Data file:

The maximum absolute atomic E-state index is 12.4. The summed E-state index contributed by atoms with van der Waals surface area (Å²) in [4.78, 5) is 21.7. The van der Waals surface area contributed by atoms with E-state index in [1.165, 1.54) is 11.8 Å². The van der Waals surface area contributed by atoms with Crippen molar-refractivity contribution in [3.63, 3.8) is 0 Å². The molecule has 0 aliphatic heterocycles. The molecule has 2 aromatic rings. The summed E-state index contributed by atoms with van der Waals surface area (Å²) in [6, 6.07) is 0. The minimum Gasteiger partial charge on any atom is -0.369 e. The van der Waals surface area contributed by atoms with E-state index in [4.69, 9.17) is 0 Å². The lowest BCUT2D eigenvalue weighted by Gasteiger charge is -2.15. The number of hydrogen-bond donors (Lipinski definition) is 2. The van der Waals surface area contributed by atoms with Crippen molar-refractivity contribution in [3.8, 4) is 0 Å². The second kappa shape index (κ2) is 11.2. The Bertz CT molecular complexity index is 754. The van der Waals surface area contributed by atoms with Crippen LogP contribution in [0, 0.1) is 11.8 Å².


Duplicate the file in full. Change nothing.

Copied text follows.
The maximum absolute atomic E-state index is 12.4. The summed E-state index contributed by atoms with van der Waals surface area (Å²) in [4.78, 5) is 21.7. The van der Waals surface area contributed by atoms with E-state index in [1.165, 1.54) is 11.8 Å². The van der Waals surface area contributed by atoms with Crippen molar-refractivity contribution in [3.63, 3.8) is 0 Å². The molecule has 0 aliphatic heterocycles. The molecule has 2 aromatic rings. The summed E-state index contributed by atoms with van der Waals surface area (Å²) in [6, 6.07) is 0. The minimum Gasteiger partial charge on any atom is -0.369 e. The van der Waals surface area contributed by atoms with E-state index in [4.69, 9.17) is 0 Å². The lowest BCUT2D eigenvalue weighted by Gasteiger charge is -2.15. The number of hydrogen-bond donors (Lipinski definition) is 2. The van der Waals surface area contributed by atoms with Crippen molar-refractivity contribution in [3.8, 4) is 0 Å². The second kappa shape index (κ2) is 11.2. The Bertz CT molecular complexity index is 754. The van der Waals surface area contributed by atoms with Crippen LogP contribution in [0, 0.1) is 11.8 Å².